The living room is on the right side of the hall. Its ample fireplace has been closed to accommodate chimneys for the furnace and a soapstone woodstove that warms the room. The wide mantelpiece still defines the fireplace area, and another eight-door cupboard similar to the one in the library fills the space to the left. This one had been painted over the graining. At the back of the room, a door opens onto two steps that lead down into the dining room in the original, two-room section of the building.
The dining room has six-over-six windows on both the east and west walls. The rear of the dining room is the dividing wall of this wing of the house. Here, on the right, steep winder stairs are illuminated by a window. These stairs are tucked next to the chimney column that serves the kitchen fireplace. On the other side of this chimney wall is the opening that leads to the kitchen and a tree decorated with angels of every variety. Angel statues, angel paintings and folk art angels are displayed in nearly every room. “Angels taking care of our house,” says Vicki Karn as she gestures toward the tree. The large kitchen beyond the dining room remains as it was when the Karns bought the house. The original service fireplace had been reduced in size and brick faced, but there is a charming under-the-steps cupboard beside it, its narrow batten door’s upper left corner cropped to fit the slope of the dining room stairs.
Upstairs, the main block of the house is laid out like the first floor. The eastern bedroom has a fireplace with a simple mantel and a closet with two large doors to the right of it. The other bedroom has no fireplace but does have an original eight-door cupboard, and the Karns have added a duplicate on the other side of the chimney. Winder stairs lead to the attic; a wall of hand-planed boards separate it from the rest of the hall.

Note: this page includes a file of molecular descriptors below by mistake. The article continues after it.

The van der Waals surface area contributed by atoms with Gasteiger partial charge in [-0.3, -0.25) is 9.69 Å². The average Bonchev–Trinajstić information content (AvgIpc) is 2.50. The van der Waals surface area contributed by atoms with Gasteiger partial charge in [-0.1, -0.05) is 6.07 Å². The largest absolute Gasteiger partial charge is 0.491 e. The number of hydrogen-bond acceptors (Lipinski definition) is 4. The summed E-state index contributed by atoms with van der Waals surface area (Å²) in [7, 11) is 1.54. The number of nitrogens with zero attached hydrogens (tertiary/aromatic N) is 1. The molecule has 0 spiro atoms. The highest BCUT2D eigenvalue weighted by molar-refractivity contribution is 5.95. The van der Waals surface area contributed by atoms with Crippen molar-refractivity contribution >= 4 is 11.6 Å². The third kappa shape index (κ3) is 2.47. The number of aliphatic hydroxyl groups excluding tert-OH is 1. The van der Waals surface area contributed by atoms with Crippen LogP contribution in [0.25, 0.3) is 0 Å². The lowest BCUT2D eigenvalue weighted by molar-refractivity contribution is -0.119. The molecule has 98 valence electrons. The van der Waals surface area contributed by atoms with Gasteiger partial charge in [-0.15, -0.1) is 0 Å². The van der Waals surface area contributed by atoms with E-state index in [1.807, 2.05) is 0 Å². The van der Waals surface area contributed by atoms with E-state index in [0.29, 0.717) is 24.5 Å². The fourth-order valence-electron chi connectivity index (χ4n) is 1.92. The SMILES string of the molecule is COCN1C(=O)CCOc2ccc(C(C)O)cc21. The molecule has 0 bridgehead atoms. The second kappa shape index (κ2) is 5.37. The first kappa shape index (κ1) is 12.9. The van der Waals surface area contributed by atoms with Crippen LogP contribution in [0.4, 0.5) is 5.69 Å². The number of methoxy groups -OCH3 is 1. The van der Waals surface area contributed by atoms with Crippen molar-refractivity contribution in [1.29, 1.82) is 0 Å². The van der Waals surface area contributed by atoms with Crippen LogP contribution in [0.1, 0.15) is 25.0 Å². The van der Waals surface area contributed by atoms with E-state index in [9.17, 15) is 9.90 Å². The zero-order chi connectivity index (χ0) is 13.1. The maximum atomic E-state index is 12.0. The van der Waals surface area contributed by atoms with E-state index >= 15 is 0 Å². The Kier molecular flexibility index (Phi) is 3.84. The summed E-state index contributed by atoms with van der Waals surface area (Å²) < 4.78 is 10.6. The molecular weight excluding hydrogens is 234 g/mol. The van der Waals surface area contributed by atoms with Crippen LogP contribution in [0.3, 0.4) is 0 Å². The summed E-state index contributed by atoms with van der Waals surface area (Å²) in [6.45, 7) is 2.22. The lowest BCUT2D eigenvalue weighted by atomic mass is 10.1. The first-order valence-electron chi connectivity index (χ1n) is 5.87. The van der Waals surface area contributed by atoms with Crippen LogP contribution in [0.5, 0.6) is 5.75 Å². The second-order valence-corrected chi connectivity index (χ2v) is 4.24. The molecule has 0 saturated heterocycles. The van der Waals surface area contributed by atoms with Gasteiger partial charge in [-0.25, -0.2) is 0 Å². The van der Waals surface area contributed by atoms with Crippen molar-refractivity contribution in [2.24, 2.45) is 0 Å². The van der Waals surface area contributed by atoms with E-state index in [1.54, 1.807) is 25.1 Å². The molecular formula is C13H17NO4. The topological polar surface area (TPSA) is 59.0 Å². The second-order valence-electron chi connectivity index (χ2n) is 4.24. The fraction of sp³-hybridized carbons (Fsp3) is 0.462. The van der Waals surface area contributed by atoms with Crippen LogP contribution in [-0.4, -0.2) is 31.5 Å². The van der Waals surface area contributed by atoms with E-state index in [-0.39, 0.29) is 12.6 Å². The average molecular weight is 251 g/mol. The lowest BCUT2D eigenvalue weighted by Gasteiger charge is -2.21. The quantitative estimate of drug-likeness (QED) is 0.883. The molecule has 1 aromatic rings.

At the rear of the hall is a door into the upper level of the wing, also two steps below the front block of the house. There are three rooms in the space above the kitchen and dining room, with the enclosed upper porch extending along the side of these rooms. Exterior stairs at the end of the double porch give outside access to this space. A small fireplace has a narrow, closed cupboard tucked into the space beside the chimney in the first room. Its mantel board reaches just to the edge of the molding around the cupboard and stops, a charming piece of folk carpentry.
This small apartment belongs to the Karns’ daughter Tiffany now in her second year of law school; and it will soon be home to her new husband as well. Terry and Vicki are busy preparing for their August wedding, adding a new patio beside the double porches and plantings around the ancient maple, almost sixteen feet in circumference, that dominates the garden. Greystone Farm is again changing to meet the new needs of its family.
Epilogue: Tiffany has married, graduated from law school, passed the bar and has a house of her own. The rooms that she and her husband used for an apartment are now used for storage. Historian Dennis Frye has identified a photograph of President Lincoln with General McClellan as having been taken in the field behind the Karn’s home where a signal tower was in place during the Battle of Antietam. McClellan had his headquarters in that area, and Lincoln may have stayed at the house when he visited.